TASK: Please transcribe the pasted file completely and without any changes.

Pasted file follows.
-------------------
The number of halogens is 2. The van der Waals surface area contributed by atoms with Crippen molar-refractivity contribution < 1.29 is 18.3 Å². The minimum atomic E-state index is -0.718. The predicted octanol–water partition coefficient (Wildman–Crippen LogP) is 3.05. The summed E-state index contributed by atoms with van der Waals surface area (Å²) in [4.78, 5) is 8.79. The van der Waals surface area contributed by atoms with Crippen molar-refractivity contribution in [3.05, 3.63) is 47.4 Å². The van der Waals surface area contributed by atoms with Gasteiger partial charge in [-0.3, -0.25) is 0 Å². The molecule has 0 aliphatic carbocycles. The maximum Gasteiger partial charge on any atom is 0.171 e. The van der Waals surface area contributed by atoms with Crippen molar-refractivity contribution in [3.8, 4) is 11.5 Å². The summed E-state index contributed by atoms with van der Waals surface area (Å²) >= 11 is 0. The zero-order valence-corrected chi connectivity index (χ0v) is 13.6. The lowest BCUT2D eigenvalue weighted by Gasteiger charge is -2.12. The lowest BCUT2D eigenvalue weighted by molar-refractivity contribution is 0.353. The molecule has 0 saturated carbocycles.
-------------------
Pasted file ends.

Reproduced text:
The number of halogens is 2. The van der Waals surface area contributed by atoms with Crippen molar-refractivity contribution < 1.29 is 18.3 Å². The minimum atomic E-state index is -0.718. The predicted octanol–water partition coefficient (Wildman–Crippen LogP) is 3.05. The summed E-state index contributed by atoms with van der Waals surface area (Å²) in [4.78, 5) is 8.79. The van der Waals surface area contributed by atoms with Crippen molar-refractivity contribution in [3.05, 3.63) is 47.4 Å². The van der Waals surface area contributed by atoms with Gasteiger partial charge in [-0.3, -0.25) is 0 Å². The molecule has 0 aliphatic carbocycles. The maximum Gasteiger partial charge on any atom is 0.171 e. The van der Waals surface area contributed by atoms with Crippen molar-refractivity contribution in [3.8, 4) is 11.5 Å². The summed E-state index contributed by atoms with van der Waals surface area (Å²) >= 11 is 0. The zero-order valence-corrected chi connectivity index (χ0v) is 13.6. The lowest BCUT2D eigenvalue weighted by Gasteiger charge is -2.12. The lowest BCUT2D eigenvalue weighted by molar-refractivity contribution is 0.353. The molecule has 0 saturated carbocycles.